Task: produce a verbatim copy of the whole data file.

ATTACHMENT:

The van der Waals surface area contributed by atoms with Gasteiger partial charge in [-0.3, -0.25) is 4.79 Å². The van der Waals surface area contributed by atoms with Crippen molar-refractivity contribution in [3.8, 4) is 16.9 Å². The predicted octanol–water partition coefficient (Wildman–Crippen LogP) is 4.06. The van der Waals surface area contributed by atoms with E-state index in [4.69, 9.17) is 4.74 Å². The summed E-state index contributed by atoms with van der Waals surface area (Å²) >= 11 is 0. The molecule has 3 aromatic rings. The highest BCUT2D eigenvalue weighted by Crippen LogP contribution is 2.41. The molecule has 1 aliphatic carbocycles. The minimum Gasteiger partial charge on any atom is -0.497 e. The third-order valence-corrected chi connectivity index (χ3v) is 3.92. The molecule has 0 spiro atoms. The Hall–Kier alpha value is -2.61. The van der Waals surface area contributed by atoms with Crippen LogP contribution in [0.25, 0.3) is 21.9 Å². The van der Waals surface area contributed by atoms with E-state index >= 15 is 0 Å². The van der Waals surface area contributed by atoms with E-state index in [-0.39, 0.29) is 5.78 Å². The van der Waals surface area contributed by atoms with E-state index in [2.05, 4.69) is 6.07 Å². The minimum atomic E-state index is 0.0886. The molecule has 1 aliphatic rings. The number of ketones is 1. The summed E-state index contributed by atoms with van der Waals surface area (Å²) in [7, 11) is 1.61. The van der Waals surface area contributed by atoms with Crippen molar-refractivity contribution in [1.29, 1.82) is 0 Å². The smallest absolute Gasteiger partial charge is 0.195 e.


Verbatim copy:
The van der Waals surface area contributed by atoms with Gasteiger partial charge in [-0.3, -0.25) is 4.79 Å². The van der Waals surface area contributed by atoms with Crippen molar-refractivity contribution in [3.8, 4) is 16.9 Å². The predicted octanol–water partition coefficient (Wildman–Crippen LogP) is 4.06. The van der Waals surface area contributed by atoms with E-state index in [4.69, 9.17) is 4.74 Å². The summed E-state index contributed by atoms with van der Waals surface area (Å²) >= 11 is 0. The molecule has 3 aromatic rings. The highest BCUT2D eigenvalue weighted by Crippen LogP contribution is 2.41. The molecule has 1 aliphatic carbocycles. The minimum Gasteiger partial charge on any atom is -0.497 e. The third-order valence-corrected chi connectivity index (χ3v) is 3.92. The molecule has 0 spiro atoms. The Hall–Kier alpha value is -2.61. The van der Waals surface area contributed by atoms with Crippen LogP contribution in [0.25, 0.3) is 21.9 Å². The van der Waals surface area contributed by atoms with E-state index >= 15 is 0 Å². The van der Waals surface area contributed by atoms with E-state index in [-0.39, 0.29) is 5.78 Å². The van der Waals surface area contributed by atoms with E-state index in [2.05, 4.69) is 6.07 Å². The minimum atomic E-state index is 0.0886. The molecule has 1 aliphatic rings. The number of ketones is 1. The summed E-state index contributed by atoms with van der Waals surface area (Å²) in [7, 11) is 1.61. The van der Waals surface area contributed by atoms with Crippen molar-refractivity contribution in [1.29, 1.82) is 0 Å². The smallest absolute Gasteiger partial charge is 0.195 e.